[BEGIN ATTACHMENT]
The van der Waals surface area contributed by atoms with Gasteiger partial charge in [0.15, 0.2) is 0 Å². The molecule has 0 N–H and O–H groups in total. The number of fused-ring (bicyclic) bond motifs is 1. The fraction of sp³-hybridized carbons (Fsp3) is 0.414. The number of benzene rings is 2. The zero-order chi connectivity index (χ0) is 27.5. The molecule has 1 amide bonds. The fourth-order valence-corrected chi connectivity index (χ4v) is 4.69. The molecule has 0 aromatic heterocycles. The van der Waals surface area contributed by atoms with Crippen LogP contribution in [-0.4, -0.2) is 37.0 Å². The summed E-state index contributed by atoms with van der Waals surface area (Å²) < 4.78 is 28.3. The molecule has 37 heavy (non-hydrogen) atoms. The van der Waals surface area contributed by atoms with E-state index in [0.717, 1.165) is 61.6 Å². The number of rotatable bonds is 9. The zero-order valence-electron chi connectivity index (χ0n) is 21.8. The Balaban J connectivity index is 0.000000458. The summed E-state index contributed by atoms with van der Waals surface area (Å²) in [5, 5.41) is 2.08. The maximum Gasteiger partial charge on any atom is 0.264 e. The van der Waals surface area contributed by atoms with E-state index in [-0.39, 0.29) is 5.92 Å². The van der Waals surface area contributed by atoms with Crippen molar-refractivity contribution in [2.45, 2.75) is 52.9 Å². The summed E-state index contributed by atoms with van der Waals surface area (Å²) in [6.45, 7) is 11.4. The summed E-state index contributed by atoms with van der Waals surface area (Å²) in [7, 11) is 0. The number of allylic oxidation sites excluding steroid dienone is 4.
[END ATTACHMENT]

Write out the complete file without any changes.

The van der Waals surface area contributed by atoms with Gasteiger partial charge in [0.15, 0.2) is 0 Å². The molecule has 0 N–H and O–H groups in total. The number of fused-ring (bicyclic) bond motifs is 1. The fraction of sp³-hybridized carbons (Fsp3) is 0.414. The number of benzene rings is 2. The zero-order chi connectivity index (χ0) is 27.5. The molecule has 1 amide bonds. The fourth-order valence-corrected chi connectivity index (χ4v) is 4.69. The molecule has 0 aromatic heterocycles. The van der Waals surface area contributed by atoms with Crippen LogP contribution in [-0.4, -0.2) is 37.0 Å². The summed E-state index contributed by atoms with van der Waals surface area (Å²) < 4.78 is 28.3. The molecule has 37 heavy (non-hydrogen) atoms. The van der Waals surface area contributed by atoms with E-state index in [0.717, 1.165) is 61.6 Å². The number of rotatable bonds is 9. The zero-order valence-electron chi connectivity index (χ0n) is 21.8. The Balaban J connectivity index is 0.000000458. The summed E-state index contributed by atoms with van der Waals surface area (Å²) in [5, 5.41) is 2.08. The maximum Gasteiger partial charge on any atom is 0.264 e. The van der Waals surface area contributed by atoms with E-state index in [-0.39, 0.29) is 5.92 Å². The van der Waals surface area contributed by atoms with Crippen molar-refractivity contribution in [2.45, 2.75) is 52.9 Å². The summed E-state index contributed by atoms with van der Waals surface area (Å²) in [6.45, 7) is 11.4. The summed E-state index contributed by atoms with van der Waals surface area (Å²) in [7, 11) is 0. The number of allylic oxidation sites excluding steroid dienone is 4.